243 mg of salt in a 1-ounce (30 grams) serving of sauerkraut fermented with 2.0% salt.
(This does not take into account the negligible amount of naturally occurring sodium in the cabbage and other ingredients.)
What if we reduce the amount of salt used to make your sauerkraut to 1.5% salinity?
5097 divided by 28 = 182.04
182 mg of salt in a 1-ounce (30 grams) serving of sauerkraut fermented with 1.5% salt.
How does this compare to other foods we eat?
Sodium Content of Common Foods
850 mg of sodium in a 1/2 cup (125 ml) serving of Campbell’s Chicken Noodle Soup. Sorry, childhood memories.
246 mg of sodium in 1/2 cup (125 ml) of pizza sauce
216-240 mg of sodium in a 3/4 cup (175 ml) serving of instant oatmeal
736-970 mg of sodium in a 1 cup (250 ml) serving of cottage cheese
Are you able to include 1-2 servings of sauerkraut (180-360 mg sodium) on a salt-restricted diet? I would think so, but again, I am not a doctor.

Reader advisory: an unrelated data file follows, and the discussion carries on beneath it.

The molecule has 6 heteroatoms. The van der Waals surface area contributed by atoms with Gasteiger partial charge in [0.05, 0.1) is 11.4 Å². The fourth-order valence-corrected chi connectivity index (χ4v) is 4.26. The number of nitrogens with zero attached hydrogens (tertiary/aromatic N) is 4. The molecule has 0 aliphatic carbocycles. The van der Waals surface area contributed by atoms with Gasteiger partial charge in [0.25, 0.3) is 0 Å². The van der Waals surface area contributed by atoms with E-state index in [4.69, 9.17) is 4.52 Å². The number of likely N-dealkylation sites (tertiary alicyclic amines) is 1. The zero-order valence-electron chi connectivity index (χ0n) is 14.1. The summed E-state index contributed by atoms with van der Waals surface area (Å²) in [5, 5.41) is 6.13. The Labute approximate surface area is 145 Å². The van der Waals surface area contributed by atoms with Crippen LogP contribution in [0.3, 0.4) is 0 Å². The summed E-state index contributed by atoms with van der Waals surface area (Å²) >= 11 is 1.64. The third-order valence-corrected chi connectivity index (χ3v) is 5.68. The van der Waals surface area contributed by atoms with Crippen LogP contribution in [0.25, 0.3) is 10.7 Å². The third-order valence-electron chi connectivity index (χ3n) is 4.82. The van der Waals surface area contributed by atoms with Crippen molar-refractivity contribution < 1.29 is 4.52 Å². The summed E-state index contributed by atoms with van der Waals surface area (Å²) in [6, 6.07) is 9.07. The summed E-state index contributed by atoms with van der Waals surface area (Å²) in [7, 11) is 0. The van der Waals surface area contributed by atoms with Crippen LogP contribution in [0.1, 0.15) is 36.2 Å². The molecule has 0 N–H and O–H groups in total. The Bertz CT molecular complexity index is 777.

Tips for Eating Sauerkraut While on a Salt-Restrictive Diet
- Restrict serving size. You will still garner the probiotic benefits with a small serving of sauerkraut.
- Rinse off your sauerkraut. If you would like to reduce sodium intake even further, give your sauerkraut a quick rinse before serving. This will wash off some, but not all of the beneficial bacteria. Towards the end of fermentation, the nutrient-rich brine is pulled back into the cabbage cells, where it’s safe from being rinsed off.
- Make your own sauerkraut using less salt. The recipes on my site use 2% salt. Research indicates that you can go as low as 1.5% salinity and still provide the safe home for the beneficial bacteria to proliferate and prevent the growth of molds and yeasts.
See my post, Salt by Weight for Delicious Sauerkraut… Batch after Batch for help reducing the amount of salt used.
Some also promote the use of starters, seaweeds and even garlic to ferment with even lower concentrations of salt. However, research showed best results still to be with a minimum of 1.5% salinity.
After all is said and done, there is no reason to not enjoy a serving of sauerkraut. Some of you may be able to eat to the bottom of your jar in one day, others may need to restrict their serving size. 🙂